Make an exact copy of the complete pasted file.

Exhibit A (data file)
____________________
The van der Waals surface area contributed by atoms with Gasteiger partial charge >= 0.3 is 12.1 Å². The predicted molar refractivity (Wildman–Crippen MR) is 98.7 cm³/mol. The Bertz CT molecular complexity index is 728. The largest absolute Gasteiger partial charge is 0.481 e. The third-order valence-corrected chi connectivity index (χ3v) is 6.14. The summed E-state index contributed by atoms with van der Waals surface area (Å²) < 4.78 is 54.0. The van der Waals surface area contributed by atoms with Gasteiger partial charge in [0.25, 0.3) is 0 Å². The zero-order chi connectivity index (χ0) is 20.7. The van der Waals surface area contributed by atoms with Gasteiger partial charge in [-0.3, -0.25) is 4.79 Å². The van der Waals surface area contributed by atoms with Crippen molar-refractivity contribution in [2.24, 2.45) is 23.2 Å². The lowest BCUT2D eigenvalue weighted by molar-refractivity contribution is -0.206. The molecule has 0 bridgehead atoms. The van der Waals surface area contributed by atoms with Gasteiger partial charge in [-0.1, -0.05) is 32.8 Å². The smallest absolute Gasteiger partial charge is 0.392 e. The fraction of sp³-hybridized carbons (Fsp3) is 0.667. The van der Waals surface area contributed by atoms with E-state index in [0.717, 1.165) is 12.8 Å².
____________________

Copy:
The van der Waals surface area contributed by atoms with Gasteiger partial charge >= 0.3 is 12.1 Å². The predicted molar refractivity (Wildman–Crippen MR) is 98.7 cm³/mol. The Bertz CT molecular complexity index is 728. The largest absolute Gasteiger partial charge is 0.481 e. The third-order valence-corrected chi connectivity index (χ3v) is 6.14. The summed E-state index contributed by atoms with van der Waals surface area (Å²) < 4.78 is 54.0. The van der Waals surface area contributed by atoms with Gasteiger partial charge in [0.25, 0.3) is 0 Å². The zero-order chi connectivity index (χ0) is 20.7. The van der Waals surface area contributed by atoms with Gasteiger partial charge in [-0.3, -0.25) is 4.79 Å². The van der Waals surface area contributed by atoms with Crippen molar-refractivity contribution in [2.24, 2.45) is 23.2 Å². The lowest BCUT2D eigenvalue weighted by molar-refractivity contribution is -0.206. The molecule has 0 bridgehead atoms. The van der Waals surface area contributed by atoms with Gasteiger partial charge in [-0.1, -0.05) is 32.8 Å². The smallest absolute Gasteiger partial charge is 0.392 e. The fraction of sp³-hybridized carbons (Fsp3) is 0.667. The van der Waals surface area contributed by atoms with E-state index in [0.717, 1.165) is 12.8 Å².